BSP Governor Nestor A. Espenilla, Jr. announced today that personal remittances from Overseas Filipinos (OFs) rose by 6.8 percent year-on-year to reach US$2.8 billion in June 2017. This brought personal remittances for the first semester of 2017 to US$15.4 billion, higher by 5.5 percent than the level registered in the same period a year ago.1 Growth was boosted largely by the 5.5 percent increase in personal remittances from land-based workers with long-term contracts, whose remittances comprised 77.3 percent of total personal remittances. It was also supported by the 1.7 percent rise in remittances from sea-based and land-based workers with short-term contracts.
Similarly, cash remittances from OFs coursed through banks, amounting to US$2.5 billion in June 2017, went up by 5.7 percent year-on-year. Cash remittances from land-based workers (at US$1.9 billion) and from sea-based workers (at US$0.5 billion), posted a 3.8 percent and 13.3 percent growth, respectively, compared to the level reported in the same month a year ago.
The United States (US), United Arab Emirates (UAE), Hong Kong and Singapore were the major contributors to the growth in cash remittances during the month. Cash transfers from the US and UAE each contributed 1.9 percentage points to the 5.7 overall growth in cash remittances while those from Hong Kong and Singapore contributed a combined 1.1 percentage points.
By country source, the bulk of cash remittances came from the US, Saudi Arabia, UAE, Singapore, Japan, United Kingdom, Qatar, Kuwait, Germany and Hong Kong2. The remittances from these countries accounted for almost 80 percent of total cash remittances in the first semester of 2017.
The sustained increase in OF remittances was supported by stable demand for skilled Filipinos abroad. Preliminary data from the Philippine Overseas Employment Administration (POEA) showed that for the period January-June 2017, the total number of deployed OF workers reached 1,140,226 which is already more than 50 percent of the total number of OF workers deployed for the year 2016 at 2,112,331.
1 The BSP started to release data on personal remittances in June 2012. As defined in the Balance of Payments Manual, 6th Edition (BPM6), personal remittances represent the sum of net compensation of employees (i.e., gross earnings of overseas Filipino (OF) workers with work contracts of less than one year, including all sea-based workers, less taxes, social contributions, and transportation and travel expenditures in their host countries), personal transfers (i.e., all current transfers in cash or in kind by OF workers with work contracts of one year or more as well as other household-to-household transfers between Filipinos who have migrated abroad and their families in the Philippines), and capital transfers between households (i.e., the provision of resources for capital purposes, such as for construction of residential houses, between resident and non-resident households without anything of economic value being supplied in return).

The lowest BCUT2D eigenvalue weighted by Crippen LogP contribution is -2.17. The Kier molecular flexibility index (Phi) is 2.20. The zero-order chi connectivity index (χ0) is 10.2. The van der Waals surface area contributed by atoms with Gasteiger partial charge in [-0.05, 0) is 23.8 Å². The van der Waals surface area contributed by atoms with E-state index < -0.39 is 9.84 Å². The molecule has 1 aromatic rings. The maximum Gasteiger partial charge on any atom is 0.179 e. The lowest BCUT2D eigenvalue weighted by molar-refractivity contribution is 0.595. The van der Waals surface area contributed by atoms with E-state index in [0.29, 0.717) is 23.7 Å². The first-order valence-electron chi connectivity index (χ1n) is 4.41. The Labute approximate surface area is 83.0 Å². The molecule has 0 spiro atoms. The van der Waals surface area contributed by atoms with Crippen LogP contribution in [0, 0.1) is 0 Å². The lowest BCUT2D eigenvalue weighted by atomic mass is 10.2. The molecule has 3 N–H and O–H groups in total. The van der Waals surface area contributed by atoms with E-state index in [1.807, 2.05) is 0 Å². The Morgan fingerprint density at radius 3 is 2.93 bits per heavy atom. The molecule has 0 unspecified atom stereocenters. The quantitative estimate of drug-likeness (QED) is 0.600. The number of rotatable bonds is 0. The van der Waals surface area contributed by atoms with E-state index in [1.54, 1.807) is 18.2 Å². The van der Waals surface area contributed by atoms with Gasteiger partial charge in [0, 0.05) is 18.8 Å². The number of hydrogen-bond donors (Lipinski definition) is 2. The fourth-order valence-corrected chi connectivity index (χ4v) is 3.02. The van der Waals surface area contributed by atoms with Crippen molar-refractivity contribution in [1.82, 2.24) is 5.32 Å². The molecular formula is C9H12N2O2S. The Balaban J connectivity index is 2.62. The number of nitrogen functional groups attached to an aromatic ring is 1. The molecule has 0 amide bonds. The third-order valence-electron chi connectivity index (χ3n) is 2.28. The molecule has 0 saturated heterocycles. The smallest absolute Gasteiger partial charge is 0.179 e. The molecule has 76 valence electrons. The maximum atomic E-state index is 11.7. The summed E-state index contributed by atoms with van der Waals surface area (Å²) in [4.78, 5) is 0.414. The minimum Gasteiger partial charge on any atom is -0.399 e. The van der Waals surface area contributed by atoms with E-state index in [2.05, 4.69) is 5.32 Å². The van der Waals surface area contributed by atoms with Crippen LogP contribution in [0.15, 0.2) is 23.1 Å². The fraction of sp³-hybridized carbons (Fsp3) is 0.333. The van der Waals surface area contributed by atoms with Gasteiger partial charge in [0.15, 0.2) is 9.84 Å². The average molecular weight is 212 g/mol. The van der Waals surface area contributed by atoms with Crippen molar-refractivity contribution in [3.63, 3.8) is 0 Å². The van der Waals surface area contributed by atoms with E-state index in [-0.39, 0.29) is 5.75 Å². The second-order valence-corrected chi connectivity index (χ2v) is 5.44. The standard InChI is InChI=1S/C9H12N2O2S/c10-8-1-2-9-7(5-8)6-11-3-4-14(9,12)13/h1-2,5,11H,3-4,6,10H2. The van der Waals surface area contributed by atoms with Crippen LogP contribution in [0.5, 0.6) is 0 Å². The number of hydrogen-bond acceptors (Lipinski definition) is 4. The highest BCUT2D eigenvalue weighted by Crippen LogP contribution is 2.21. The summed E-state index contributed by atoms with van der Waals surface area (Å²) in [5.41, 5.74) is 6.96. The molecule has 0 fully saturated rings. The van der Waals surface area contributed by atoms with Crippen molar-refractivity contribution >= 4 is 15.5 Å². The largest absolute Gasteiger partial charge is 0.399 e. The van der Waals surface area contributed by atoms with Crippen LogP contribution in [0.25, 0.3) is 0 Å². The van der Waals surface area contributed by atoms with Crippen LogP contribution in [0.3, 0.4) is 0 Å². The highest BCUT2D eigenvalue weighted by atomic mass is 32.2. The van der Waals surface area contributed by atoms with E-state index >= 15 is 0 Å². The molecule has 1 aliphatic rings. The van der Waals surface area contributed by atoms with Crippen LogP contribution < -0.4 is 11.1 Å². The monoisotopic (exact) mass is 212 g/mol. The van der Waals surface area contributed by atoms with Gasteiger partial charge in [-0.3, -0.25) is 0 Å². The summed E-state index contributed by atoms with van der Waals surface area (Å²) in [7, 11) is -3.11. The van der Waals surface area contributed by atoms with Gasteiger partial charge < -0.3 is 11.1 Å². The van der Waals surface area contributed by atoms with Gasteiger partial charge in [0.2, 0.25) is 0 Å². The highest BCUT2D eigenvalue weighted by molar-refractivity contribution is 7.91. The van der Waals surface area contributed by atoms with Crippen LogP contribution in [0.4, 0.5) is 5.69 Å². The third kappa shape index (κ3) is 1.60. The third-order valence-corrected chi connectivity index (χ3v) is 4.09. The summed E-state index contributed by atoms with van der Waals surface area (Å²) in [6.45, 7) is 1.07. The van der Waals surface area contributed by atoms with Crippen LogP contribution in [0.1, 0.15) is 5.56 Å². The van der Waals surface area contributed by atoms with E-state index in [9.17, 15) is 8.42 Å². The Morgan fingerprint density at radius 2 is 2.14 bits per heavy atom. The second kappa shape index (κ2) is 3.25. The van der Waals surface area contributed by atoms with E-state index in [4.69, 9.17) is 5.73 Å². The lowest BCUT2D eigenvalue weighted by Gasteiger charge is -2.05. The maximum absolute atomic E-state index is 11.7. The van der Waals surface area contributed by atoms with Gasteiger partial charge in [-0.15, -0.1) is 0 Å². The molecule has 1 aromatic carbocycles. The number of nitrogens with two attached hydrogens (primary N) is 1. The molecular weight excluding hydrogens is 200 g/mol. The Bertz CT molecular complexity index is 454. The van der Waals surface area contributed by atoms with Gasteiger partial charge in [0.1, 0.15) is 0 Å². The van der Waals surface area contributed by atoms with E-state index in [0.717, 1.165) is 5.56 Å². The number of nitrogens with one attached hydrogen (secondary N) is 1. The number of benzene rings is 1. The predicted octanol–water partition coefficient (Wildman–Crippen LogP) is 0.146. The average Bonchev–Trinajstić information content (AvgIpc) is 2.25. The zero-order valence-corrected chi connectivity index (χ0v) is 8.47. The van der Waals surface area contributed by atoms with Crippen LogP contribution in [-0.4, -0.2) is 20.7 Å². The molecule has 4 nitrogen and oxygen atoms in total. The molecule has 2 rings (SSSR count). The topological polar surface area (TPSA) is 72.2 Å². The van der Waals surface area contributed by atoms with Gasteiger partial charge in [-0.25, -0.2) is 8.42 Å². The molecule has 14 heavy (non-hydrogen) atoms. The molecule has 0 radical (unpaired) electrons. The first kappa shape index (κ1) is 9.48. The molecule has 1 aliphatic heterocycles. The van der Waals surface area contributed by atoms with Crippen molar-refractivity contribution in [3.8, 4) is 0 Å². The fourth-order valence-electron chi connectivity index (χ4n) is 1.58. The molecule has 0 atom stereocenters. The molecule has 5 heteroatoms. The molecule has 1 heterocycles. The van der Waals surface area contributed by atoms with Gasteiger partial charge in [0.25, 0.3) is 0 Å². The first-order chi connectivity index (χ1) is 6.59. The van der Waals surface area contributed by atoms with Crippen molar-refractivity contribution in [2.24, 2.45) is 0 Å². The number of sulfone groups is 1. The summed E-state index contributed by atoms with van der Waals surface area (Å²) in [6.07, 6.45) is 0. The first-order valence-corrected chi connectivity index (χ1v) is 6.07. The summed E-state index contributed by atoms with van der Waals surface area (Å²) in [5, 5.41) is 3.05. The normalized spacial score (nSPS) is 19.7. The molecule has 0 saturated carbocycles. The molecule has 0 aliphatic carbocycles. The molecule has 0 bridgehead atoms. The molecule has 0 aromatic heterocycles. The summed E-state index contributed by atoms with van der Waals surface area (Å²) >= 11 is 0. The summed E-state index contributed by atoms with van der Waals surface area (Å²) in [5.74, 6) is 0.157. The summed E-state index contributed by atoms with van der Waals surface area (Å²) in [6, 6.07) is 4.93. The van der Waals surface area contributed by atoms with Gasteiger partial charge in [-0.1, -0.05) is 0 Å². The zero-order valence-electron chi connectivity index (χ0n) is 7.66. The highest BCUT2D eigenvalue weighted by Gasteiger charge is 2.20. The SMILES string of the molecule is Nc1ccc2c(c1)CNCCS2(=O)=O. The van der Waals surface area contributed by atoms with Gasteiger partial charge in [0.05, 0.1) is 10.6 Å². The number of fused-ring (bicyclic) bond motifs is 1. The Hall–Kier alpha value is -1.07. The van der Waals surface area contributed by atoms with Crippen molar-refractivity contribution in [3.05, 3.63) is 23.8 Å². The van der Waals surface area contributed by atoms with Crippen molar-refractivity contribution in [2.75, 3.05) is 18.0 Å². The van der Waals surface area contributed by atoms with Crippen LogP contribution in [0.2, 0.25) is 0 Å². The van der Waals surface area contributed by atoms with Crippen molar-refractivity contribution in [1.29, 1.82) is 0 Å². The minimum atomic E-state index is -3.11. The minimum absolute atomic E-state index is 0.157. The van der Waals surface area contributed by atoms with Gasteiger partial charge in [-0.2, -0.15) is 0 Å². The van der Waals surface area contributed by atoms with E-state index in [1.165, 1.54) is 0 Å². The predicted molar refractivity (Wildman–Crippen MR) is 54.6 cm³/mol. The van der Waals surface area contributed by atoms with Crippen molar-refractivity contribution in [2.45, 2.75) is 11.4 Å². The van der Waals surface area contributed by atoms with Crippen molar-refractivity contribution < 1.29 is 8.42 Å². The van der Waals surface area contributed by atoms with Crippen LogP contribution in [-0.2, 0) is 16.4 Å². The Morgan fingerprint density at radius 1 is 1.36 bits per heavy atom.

2 There are some limitations on the remittance data by source. A common practice of remittance centers in various cities abroad is to course remittances through correspondent banks, most of which are located in the U.S. Also remittances coursed through money couriers cannot be disaggregated by actual country source and are lodged under the country where the main offices are located, which, in many cases, is in the U.S. Therefore, the U.S. would show up to be the main sources of OF remittances because banks attribute the origin of funds to the most immediate source.